The last time I saw him, just a few weeks ago at an event in LA, we argued passionately about some political situation. I can’t remember what it was about. But I’m pretty sure he finally won me over. Again.

—Johanna Demetrakas, Director/Editor

From Pamela Yates' 'Rebel Citizen'

Haskell seemed invincible. As Steven Pizzello, executive editor of American Cinematographer has written, "I was never so surprised to hear that a 93-year-old had passed on."

I worked with Haskell on the doc Who Needs Sleep? as editor and co-director. Haskell was already in his 80s, and still going strong. He was smart, passionate, ornery, stubborn, fierce, compassionate, kind. When he had an editing idea, he was fond of quoting Dennis Hopper: "Well, it works in my mind…" He had an amusing way of running out of hearing-aid batteries at work-in-progress screenings, just when the feedback would start…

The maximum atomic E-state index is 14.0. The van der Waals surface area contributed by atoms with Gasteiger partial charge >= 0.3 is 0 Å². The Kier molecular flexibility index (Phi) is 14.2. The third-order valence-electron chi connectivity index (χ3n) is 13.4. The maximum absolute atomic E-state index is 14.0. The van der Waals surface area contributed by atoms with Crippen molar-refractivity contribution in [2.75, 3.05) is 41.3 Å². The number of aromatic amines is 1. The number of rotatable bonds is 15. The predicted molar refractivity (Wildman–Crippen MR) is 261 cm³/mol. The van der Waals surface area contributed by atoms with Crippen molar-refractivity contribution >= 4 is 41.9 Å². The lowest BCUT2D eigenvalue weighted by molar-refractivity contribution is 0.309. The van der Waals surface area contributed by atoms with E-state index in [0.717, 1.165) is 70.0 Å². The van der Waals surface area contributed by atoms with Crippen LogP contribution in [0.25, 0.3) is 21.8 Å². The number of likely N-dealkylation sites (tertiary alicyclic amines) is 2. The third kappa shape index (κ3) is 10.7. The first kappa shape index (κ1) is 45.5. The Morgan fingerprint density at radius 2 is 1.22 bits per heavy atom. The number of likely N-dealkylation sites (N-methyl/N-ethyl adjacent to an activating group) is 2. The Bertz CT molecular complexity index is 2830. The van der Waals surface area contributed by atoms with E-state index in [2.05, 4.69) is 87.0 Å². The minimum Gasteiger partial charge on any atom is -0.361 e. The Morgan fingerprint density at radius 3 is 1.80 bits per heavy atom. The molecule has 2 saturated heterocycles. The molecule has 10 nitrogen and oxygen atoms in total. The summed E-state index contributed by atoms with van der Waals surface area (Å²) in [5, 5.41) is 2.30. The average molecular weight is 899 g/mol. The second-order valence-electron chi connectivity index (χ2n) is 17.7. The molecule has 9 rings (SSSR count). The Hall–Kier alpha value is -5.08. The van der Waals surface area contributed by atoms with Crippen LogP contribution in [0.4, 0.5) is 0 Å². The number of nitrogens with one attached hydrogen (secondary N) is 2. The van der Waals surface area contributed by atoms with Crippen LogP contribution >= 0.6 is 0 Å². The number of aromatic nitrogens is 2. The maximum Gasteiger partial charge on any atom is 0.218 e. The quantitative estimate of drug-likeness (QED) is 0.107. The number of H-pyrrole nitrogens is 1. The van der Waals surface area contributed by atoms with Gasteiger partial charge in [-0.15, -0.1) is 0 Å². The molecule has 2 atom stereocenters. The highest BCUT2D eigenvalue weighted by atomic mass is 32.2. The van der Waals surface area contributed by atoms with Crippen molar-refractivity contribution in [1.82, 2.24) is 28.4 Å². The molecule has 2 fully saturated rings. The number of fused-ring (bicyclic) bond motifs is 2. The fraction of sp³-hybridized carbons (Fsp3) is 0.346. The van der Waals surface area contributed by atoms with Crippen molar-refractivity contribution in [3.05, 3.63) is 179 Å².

Haskell was larger than life and totally present, accessible, ready to engage, argue, debate, complement, whatever was required. He seemed committed to authenticity. While we were working together, my dad’s health declined steeply, and Haskell offered his shoulder to cry on. He spoke of his relationships with his parents, and confided that he sometimes still “had conversations” with his mother—his way of continuing to relate to her. He allowed himself to be vulnerable, he collaborated, he cared—about social justice, about art, about relationships.

I found him to be a mix of modesty and ego—he initially didn’t want to put himself in Who Needs Sleep? But I was certain he was the logical storyteller; he had that unusual mix of fame and integrity that audiences would pay attention to, and when I found out that he, too, had once fallen asleep at the wheel and crashed his car (his beloved red El Camino), I coaxed, wheedled, and ultimately convinced him to put himself in the film, for the sake of the cause. It’s so much fun to see Haskell as provocateur and activist in the film.

He had the best stories ever, about filmmaking, the Hollywood machinery, unions, political movements. I wish I’d asked him even more. Who Needs Sleep? is a game-changer; Haskell may not have changed Hollywood’s exploitive and inhumane schedules yet, but the film is shown in film schools, and "12 on, 12 off" has become a standard of reform for humane and healthy filmmaking.